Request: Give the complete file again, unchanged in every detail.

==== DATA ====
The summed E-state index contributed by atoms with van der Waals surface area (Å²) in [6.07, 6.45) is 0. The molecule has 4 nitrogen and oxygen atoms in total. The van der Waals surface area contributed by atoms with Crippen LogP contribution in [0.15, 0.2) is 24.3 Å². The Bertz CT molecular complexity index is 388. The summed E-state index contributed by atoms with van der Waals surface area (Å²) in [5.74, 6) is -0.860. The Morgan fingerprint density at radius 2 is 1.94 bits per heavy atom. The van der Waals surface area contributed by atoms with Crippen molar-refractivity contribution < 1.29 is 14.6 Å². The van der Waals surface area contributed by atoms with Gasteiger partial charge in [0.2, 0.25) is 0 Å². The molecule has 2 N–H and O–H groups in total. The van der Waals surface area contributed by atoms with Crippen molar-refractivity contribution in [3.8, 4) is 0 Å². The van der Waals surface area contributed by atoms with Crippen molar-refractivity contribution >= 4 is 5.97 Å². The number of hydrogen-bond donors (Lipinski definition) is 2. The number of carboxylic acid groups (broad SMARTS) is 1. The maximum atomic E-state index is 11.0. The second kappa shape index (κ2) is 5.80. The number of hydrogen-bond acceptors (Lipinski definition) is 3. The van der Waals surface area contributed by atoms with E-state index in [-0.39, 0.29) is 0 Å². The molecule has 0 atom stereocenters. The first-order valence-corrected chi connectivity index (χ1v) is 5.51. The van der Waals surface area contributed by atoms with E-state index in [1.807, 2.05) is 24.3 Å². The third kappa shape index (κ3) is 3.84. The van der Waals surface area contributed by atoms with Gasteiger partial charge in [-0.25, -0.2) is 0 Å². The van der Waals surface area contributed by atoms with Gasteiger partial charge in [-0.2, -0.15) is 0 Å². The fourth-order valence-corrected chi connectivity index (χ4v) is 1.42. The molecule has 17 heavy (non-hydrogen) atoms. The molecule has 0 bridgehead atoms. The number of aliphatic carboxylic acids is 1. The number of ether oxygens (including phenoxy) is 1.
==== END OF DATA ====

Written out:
The summed E-state index contributed by atoms with van der Waals surface area (Å²) in [6.07, 6.45) is 0. The molecule has 4 nitrogen and oxygen atoms in total. The van der Waals surface area contributed by atoms with Crippen LogP contribution in [0.15, 0.2) is 24.3 Å². The Bertz CT molecular complexity index is 388. The summed E-state index contributed by atoms with van der Waals surface area (Å²) in [5.74, 6) is -0.860. The Morgan fingerprint density at radius 2 is 1.94 bits per heavy atom. The van der Waals surface area contributed by atoms with Crippen molar-refractivity contribution < 1.29 is 14.6 Å². The van der Waals surface area contributed by atoms with Gasteiger partial charge in [0.2, 0.25) is 0 Å². The molecule has 2 N–H and O–H groups in total. The van der Waals surface area contributed by atoms with Crippen molar-refractivity contribution in [3.8, 4) is 0 Å². The van der Waals surface area contributed by atoms with Crippen molar-refractivity contribution >= 4 is 5.97 Å². The number of hydrogen-bond donors (Lipinski definition) is 2. The number of carboxylic acid groups (broad SMARTS) is 1. The maximum atomic E-state index is 11.0. The second kappa shape index (κ2) is 5.80. The number of hydrogen-bond acceptors (Lipinski definition) is 3. The van der Waals surface area contributed by atoms with E-state index in [-0.39, 0.29) is 0 Å². The molecule has 0 atom stereocenters. The first-order valence-corrected chi connectivity index (χ1v) is 5.51. The van der Waals surface area contributed by atoms with E-state index in [1.807, 2.05) is 24.3 Å². The third kappa shape index (κ3) is 3.84. The van der Waals surface area contributed by atoms with Gasteiger partial charge in [-0.25, -0.2) is 0 Å². The van der Waals surface area contributed by atoms with Gasteiger partial charge in [-0.2, -0.15) is 0 Å². The fourth-order valence-corrected chi connectivity index (χ4v) is 1.42. The molecule has 17 heavy (non-hydrogen) atoms. The molecule has 0 bridgehead atoms. The number of aliphatic carboxylic acids is 1. The number of ether oxygens (including phenoxy) is 1.